When you get to the second album, “Fun House,” the band is completely out of their minds and who better to capture that mental state than the former keyboard player to The Kingsmen? This album is better than 99% of the shit that’s currently in your record collection. From the opener “Down On The Street” to the chaotic closer “L.A. Blues,” this is one of the greatest American rock albums ever recorded.
Here’s where the bonus tracks get pretty fucking interesting: The second disc lifts so key tracks included on the “Complete Fun House” material. You get an early take of “Down On The Street” that shows the band finding the song’s groove. The lyrics also devolve and it’s cool to watch Iggy toy with the phrasing of his hollers.
Here’s where the crazy Doors’ comparisons continue too: the mono, single mix of “Down On The Street” features some pointless Ray Manzarek organ fills throughout the song. It’s a cool little curio that demonstrates Elektra records had no clue how to market these loony boys.
Packaging and artwork are enhanced on both releases and you get a lot of stuff for the same price as a regular release. What you’re paying for, whether it’s $16.99 or $500, is the music: perhaps the most perfect documentation of late 60’s/early 70’s Detroit rock music that slayed anything and everything happening around the country at that time. And some thirty five years later, it slays pretty much everything that’s happening around the country today.

Tuesday, September 13, 2005

The Fall-The Complete Peel Sessions

Oh happy day. The mailman brings a collection of new releases and among them is a collection that I’ve been obsessing about since it was issued at the end of June. The Fall’s box set “The Complete Peel Sessions 1978-2004” compiles every single Fall session on John Peel’s radio broadcast. The good. The bad. The ugly: Mark E. Smith.
Peel and Smith had a very strange relationship. One would automatically think the two would be chummy in some romantic notion of a pair of English gentlemen talking tunes over tea. The fact was, by Smith’s own admission in explaining why he wasn’t present for Peel’s funeral, the two barely knew each other. Peel, perhaps knowing well enough not to break the wall of fanboy, stayed out of The Fall’s way and remained their most notorious supporter. From that point, it’s safe to say that you would look pretty cool by having a Fall album or two in your collection.
Or six: “The Complete Peel Sessions” span over a quarter century of sessions, tracks, personnel. Does a newcomer really need six discs of tracks from a radio broadcast to become familiarized with The Fall? They’d probably be better served with last year’s “50,000 Fall Fans Can’t Be Wrong” best of compilation. But you know what? I’d recommend the investment in this box set over any single disc set in a heartbeat. It has everything you need to hear to get an understanding of what kind of band they are (feisty, snotty, well read, primitive, unconventional, blah blah, wolf wolf) and it contains shit you don’t need to hear. Truly, this is the first compilation/retrospective that I’ve ever seen acknowledge some of the sessions were shitty. That being said, the shitty are few in numbers: there’s at least three dozen really great versions and about three dozen really good versions in this package. Do the math and that’s a better return on my investment than my Jimi Hendrix box set.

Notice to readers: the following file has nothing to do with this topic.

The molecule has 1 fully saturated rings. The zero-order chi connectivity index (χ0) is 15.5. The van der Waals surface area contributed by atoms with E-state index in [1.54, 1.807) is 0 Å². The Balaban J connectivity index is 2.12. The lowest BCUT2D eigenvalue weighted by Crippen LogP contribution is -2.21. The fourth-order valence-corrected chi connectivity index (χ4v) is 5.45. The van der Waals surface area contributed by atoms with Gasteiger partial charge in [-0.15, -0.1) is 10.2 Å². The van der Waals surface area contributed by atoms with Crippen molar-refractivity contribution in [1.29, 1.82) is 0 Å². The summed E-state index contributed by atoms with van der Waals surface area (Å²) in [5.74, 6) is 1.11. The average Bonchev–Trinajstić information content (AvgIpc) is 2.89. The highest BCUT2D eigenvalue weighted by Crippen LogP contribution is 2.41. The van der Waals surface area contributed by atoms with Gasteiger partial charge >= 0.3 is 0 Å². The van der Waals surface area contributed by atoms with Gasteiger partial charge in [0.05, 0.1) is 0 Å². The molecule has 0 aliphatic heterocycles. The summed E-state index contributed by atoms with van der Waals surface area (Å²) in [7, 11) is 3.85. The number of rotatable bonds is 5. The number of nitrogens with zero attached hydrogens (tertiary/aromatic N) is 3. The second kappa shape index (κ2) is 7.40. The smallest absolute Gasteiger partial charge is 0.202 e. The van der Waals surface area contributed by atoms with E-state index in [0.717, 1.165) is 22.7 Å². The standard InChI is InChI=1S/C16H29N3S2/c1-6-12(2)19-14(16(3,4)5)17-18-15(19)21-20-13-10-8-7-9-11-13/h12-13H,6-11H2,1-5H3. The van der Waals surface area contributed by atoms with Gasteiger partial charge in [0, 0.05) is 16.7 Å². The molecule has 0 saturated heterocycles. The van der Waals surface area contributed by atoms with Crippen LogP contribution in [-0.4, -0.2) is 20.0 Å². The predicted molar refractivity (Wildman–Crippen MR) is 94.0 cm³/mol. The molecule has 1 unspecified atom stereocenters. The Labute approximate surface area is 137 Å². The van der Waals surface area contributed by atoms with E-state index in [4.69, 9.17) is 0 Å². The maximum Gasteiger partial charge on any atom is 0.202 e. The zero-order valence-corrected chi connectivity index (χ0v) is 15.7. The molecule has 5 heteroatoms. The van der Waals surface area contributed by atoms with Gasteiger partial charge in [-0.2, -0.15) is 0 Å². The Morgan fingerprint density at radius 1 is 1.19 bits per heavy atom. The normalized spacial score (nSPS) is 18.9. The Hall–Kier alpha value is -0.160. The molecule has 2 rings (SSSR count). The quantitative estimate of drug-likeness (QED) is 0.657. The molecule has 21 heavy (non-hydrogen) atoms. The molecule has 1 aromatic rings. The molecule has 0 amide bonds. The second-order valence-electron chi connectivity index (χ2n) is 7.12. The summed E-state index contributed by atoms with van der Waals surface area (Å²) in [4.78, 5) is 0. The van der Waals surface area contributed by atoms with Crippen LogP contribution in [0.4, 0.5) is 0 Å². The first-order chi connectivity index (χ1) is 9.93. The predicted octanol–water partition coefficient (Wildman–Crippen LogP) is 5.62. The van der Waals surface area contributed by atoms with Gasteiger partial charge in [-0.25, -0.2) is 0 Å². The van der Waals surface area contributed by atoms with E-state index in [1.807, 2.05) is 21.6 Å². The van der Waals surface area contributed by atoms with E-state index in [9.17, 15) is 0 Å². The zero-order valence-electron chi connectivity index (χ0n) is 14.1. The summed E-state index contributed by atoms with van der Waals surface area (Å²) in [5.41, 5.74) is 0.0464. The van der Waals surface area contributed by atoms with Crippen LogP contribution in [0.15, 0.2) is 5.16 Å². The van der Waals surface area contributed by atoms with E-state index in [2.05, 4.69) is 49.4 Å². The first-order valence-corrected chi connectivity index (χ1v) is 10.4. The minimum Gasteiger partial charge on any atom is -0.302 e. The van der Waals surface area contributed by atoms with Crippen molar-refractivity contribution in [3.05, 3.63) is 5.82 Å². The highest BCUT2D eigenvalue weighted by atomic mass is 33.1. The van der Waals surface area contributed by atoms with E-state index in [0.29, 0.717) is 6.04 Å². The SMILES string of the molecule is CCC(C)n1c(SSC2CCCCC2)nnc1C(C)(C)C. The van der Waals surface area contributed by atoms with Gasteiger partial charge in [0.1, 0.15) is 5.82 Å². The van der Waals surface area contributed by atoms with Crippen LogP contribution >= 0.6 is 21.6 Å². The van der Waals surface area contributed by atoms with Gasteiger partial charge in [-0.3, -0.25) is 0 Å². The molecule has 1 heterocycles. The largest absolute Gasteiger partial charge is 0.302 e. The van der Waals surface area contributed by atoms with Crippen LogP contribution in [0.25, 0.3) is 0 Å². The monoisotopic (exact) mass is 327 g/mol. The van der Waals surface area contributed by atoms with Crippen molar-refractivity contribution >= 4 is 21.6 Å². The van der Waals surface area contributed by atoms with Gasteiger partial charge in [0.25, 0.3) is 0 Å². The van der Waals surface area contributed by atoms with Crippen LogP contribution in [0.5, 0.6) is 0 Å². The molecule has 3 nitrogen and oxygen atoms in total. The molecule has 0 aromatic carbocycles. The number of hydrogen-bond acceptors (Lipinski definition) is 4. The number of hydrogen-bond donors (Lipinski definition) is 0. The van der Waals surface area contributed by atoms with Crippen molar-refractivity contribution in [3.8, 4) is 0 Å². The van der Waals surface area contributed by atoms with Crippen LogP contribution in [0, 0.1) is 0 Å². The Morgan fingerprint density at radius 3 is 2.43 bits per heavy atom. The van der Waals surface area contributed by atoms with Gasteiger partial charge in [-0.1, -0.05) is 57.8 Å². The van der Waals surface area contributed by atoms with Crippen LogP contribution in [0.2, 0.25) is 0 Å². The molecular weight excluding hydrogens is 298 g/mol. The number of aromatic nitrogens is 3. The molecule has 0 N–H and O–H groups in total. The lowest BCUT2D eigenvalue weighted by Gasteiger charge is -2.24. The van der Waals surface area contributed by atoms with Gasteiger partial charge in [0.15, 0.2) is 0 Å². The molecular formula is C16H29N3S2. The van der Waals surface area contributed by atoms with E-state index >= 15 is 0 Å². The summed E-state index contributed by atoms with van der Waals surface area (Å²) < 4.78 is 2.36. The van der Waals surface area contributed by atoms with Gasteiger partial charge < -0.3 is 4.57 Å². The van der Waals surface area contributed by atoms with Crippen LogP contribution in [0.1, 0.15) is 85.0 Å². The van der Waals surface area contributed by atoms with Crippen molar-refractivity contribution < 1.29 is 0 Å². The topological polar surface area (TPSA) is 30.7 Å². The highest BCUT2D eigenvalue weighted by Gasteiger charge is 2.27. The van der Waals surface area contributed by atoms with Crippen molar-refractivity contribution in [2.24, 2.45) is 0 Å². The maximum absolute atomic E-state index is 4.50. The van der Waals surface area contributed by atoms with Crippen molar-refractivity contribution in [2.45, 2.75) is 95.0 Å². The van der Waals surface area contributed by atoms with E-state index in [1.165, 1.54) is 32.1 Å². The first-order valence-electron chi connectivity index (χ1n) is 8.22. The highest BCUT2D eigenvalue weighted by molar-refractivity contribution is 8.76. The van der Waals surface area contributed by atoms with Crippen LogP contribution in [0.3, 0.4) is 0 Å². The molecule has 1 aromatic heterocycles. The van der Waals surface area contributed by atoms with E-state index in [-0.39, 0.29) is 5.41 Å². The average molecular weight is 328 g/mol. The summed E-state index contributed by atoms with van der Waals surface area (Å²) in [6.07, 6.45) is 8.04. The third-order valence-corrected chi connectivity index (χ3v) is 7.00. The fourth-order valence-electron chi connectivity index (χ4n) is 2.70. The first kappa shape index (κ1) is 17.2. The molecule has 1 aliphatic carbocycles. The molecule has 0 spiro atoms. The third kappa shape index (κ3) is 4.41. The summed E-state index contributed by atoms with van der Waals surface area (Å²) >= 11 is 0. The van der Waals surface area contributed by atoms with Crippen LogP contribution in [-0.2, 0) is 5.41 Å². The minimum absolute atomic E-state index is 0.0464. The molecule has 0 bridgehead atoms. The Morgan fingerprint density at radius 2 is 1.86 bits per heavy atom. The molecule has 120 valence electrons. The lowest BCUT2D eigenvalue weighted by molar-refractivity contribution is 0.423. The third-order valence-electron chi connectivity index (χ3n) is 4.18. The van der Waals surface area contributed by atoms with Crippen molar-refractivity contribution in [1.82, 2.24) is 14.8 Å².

Out of the “really great ones,” disc two wins in my cd player. It contains my favorite broadcast (session six) from March 23, 1983, the period right around the Perverted By Language release, which ain’t even my favorite Fall album. Nope, that album The Frenz Experiment managed to produce another great session (eleven) from May 19,1987.
Here’s the thing: when Smith started to realize a degree of complacency in the band (read: proficiency) he would immediately rebuild the band with new members thereby forcing a continual feel of tension. When shown in such a large context, you begin to see the method to his madness. It plays like an audio rollercoaster and Mark E. keeps getting back on the ride.
Packaged in a simplistic brown box, the liner notes are well written and the sessions clearly identified and critiqued. Relevant pictures capturing the radio experience are throughout the booklet, including one of the only pictures I’ve ever seen of Mark E. Smith smiling…standing right next to Peel himself.

Sunday, September 11, 2005

Death Cab For Cutie-Drive Well, Sleep Carefully

As if signing to Atlantic Records wasn’t bad enough, rock stalwarts Death Cab For Cutie greenlighted a full-length documentary that reminds other rock stalwarts to wait until they have a story before greenlighting a full-length documentary. In both cases, major label signing and celluloid images, a fan like me begs the question: “Why?”
I’m not losing a lot of sleep over the signing; I don’t see Death Cab poised for much more than the fervent fan base that indie Barsuk has provided them already. But I’ll be damned if I’ll sit by and expect a mutual fan shell out $20 on a film that provides no real insight in their creative process or highlights their musical prowess. Of course some will and, out of those, most may take any sort of negative feedback like mine as somehow attacking the performers. So let me again state my love for “We Have The Facts And We’re Voting Yes” and “Transatlanticism” before panning their documentary film “Drive Well, Sleep Carefully.”